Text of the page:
InterIm CDA’s youth leadership program, Wilderness Inner-city Leadership Development (WILD), turns 20 years old next year in 2017. Over the course of those two decades, the program has been responsible for engaging over 1,000 youth—predominantly Asian and Pacific Islander youth from low-income, immigrant, and refugee families—in developing their skills in community activism, advocacy, and environmental justice.
“WILD was founded in direct response to youth who considered the International District their cultural home feeling disenfranchised and challenged by the obstacles that low-income immigrant and refugee youth face on a daily basis,” said Pradeepta Upadhyay, executive director of InterIm CDA. “It was necessary to show them they could not only activate their neighborhood, but take pride in it and take care of it.”
Youth-related crime and gang activity were on the rise in the neighborhood at that time and were contributing to a less healthy and safe neighborhood. WILD was created to offer youth in the International District an alternative to gangs, violence, and crime, and empower them to create positive change in their community by creating a safe space that offered mentorship, encouragement, and peer support.
Since its inception, WILD has reached out to youth from communities of color around the Seattle area who have demonstrated significant resiliency despite having been historically disenfranchised through financial, language, and cultural barriers. The strong majority of WILD youth participants are first or second generation from immigrant and refugee homes: 71% identify as immigrant and/or refugee, and 54% come from multilingual households and identify as English Language Learners. The majority are from low-income families, and 100% come from immigrant- and refugee-populated communities of people who have helped build and sustain the rich culture of the International District.
“We engage WILD participants in civic leadership through three curriculum focal points, which are intergenerational engagement, community building, and experiential learning,” said Alisa Koyama, WILD Program Manager. “You will see all of our community projects and curriculum throughout the year tying those three components together.”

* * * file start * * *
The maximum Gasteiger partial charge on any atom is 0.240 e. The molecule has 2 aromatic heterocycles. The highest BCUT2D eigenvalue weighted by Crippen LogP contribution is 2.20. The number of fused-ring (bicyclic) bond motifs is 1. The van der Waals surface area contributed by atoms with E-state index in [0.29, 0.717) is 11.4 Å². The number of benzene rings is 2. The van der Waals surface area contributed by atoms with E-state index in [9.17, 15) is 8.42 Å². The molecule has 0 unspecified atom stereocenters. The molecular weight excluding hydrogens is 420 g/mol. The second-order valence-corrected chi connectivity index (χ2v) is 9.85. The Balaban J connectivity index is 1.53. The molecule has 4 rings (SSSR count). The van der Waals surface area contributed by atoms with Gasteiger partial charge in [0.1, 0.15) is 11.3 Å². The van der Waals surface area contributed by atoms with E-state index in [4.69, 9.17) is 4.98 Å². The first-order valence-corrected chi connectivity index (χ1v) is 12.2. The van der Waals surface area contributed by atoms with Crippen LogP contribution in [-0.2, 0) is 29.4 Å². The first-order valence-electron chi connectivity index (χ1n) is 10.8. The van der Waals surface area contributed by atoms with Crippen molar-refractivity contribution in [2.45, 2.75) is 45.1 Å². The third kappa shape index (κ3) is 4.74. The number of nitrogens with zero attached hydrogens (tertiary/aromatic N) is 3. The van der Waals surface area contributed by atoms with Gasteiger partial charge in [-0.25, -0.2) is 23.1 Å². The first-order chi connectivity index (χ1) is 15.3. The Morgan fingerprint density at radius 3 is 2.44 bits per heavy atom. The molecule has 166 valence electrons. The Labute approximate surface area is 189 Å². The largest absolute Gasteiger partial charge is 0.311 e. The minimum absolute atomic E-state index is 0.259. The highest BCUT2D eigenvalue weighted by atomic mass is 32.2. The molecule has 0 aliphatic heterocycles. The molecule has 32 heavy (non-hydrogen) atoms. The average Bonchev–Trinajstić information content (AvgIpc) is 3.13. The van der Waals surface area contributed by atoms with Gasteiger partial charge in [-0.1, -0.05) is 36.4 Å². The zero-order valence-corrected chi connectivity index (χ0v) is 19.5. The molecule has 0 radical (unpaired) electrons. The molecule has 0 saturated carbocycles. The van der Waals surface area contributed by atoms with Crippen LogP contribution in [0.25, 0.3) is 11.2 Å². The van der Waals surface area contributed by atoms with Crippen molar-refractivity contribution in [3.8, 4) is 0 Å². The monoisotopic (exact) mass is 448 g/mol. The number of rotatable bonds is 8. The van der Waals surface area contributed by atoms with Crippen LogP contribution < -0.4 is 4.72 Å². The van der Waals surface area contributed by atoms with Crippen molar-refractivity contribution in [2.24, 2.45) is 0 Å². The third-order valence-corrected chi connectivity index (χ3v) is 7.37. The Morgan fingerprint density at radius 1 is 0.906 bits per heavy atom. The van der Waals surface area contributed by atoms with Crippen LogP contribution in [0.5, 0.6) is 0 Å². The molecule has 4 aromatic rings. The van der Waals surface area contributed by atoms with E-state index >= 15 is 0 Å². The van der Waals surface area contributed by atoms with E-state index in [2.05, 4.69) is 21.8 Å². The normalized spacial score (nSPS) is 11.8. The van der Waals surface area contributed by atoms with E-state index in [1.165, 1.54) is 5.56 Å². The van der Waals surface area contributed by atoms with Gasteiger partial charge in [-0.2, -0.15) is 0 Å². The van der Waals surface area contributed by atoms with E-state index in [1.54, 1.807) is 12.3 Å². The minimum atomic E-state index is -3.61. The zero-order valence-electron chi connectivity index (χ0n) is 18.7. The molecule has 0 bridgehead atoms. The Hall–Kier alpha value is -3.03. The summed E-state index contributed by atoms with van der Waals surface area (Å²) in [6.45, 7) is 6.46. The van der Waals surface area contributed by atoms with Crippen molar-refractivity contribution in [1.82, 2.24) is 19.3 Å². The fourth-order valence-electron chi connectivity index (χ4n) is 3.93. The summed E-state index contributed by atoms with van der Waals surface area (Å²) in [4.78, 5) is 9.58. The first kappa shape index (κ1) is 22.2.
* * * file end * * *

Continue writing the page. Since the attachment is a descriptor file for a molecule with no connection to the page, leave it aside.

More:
Community building projects are the core of the program. Every year, youth are introduced to the concepts of environmental justice and civic engagement. They work together on a weekly basis first to identify an environmental issue affecting their community. Then the youth develop a community project that addresses the identified problem.
For instance, this summer, WILD youth worked in a close partnership with Puget Sound Clean Air Agency to monitor air quality in the International District. The Agency provided trainings on how to monitor air quality and equipped WILD youth to gather data and provided stipends for their research. Youth engaged in workshops that taught them about the impacts and consequences of chronic air pollution in their neighborhood and worked with the nonprofit organization 21 Progress to develop storytelling and presentation skills.
The youth will continue to work with the Agency through the summer of 2017 by informing researchers on relevant questions to ask, places to focus on to collect data, and even effective strategies to build trust and long-lasting relationship with the community to ensure the Agency continues to get relevant samples. Such efforts will then help identify and implement local mitigation strategies that will improve the health of the community. This program also breaks down barriers that youth of color and young adults face in being exposed to, pursuing, and succeeding in the professional environmental sector.
Another important aspect of the WILD program is intergenerational relationship building. “We want youth interacting with elders in the neighborhood to develop relationships and take pride in their culture and background,” Koyama said.
Every year, youth take elders from the community on an eagle-watching river float on the Skagit River. They provide interpretation and develop their knowledge of wilderness ecology outside the urban setting to which they are accustomed. WILD youth also host a holiday dinner every year in the International District for over 200 community elders, and they also organize a holiday gift drive for the CID community members.
Experiential learning takes place in all parts of the curriculum with the belief that youth learn best through real-life experiences and when given the opportunity to explore their potential outside of their comfort zone. The most extensive opportunity being a four-night camping trip in Mount Baker-Snoqualmie National Forest. The wilderness immersion pushes youth to test their physical abilities and experience a new environment. They also develop outdoor skills and learn how to care for the natural environment, while making connections to its impact on their urban environments.
“One of the most rewarding parts of WILD for the youth is the annual camping trip in the Mount Baker-Snoqualmie National Forest,” Koyama said. “Every year, we see the youth develop a supportive community that acts as a foundation for them to be environmental justice advocates.”
As one youth put it: “In both places, the city and the outdoors, if one wants to change, it takes more than one person to make a change.”